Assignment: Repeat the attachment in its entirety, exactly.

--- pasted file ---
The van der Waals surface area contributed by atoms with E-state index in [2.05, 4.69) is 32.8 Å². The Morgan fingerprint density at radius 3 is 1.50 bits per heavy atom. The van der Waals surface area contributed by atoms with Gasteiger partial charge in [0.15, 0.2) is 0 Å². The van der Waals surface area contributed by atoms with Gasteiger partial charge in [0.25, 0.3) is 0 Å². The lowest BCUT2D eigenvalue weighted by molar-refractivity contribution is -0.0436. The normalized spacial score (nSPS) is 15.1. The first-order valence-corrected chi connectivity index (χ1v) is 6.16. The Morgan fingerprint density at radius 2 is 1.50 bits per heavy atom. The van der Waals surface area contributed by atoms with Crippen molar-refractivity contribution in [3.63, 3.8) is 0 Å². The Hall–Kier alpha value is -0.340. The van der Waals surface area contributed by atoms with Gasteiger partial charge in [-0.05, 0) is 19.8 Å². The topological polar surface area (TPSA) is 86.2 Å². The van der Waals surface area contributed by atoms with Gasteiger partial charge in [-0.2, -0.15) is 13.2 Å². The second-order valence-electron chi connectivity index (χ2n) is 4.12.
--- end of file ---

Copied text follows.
The van der Waals surface area contributed by atoms with E-state index in [2.05, 4.69) is 32.8 Å². The Morgan fingerprint density at radius 3 is 1.50 bits per heavy atom. The van der Waals surface area contributed by atoms with Gasteiger partial charge in [0.15, 0.2) is 0 Å². The van der Waals surface area contributed by atoms with Gasteiger partial charge in [0.25, 0.3) is 0 Å². The lowest BCUT2D eigenvalue weighted by molar-refractivity contribution is -0.0436. The normalized spacial score (nSPS) is 15.1. The first-order valence-corrected chi connectivity index (χ1v) is 6.16. The Morgan fingerprint density at radius 2 is 1.50 bits per heavy atom. The van der Waals surface area contributed by atoms with Crippen molar-refractivity contribution in [3.63, 3.8) is 0 Å². The Hall–Kier alpha value is -0.340. The van der Waals surface area contributed by atoms with Gasteiger partial charge in [-0.05, 0) is 19.8 Å². The topological polar surface area (TPSA) is 86.2 Å². The van der Waals surface area contributed by atoms with Gasteiger partial charge in [-0.2, -0.15) is 13.2 Å². The second-order valence-electron chi connectivity index (χ2n) is 4.12.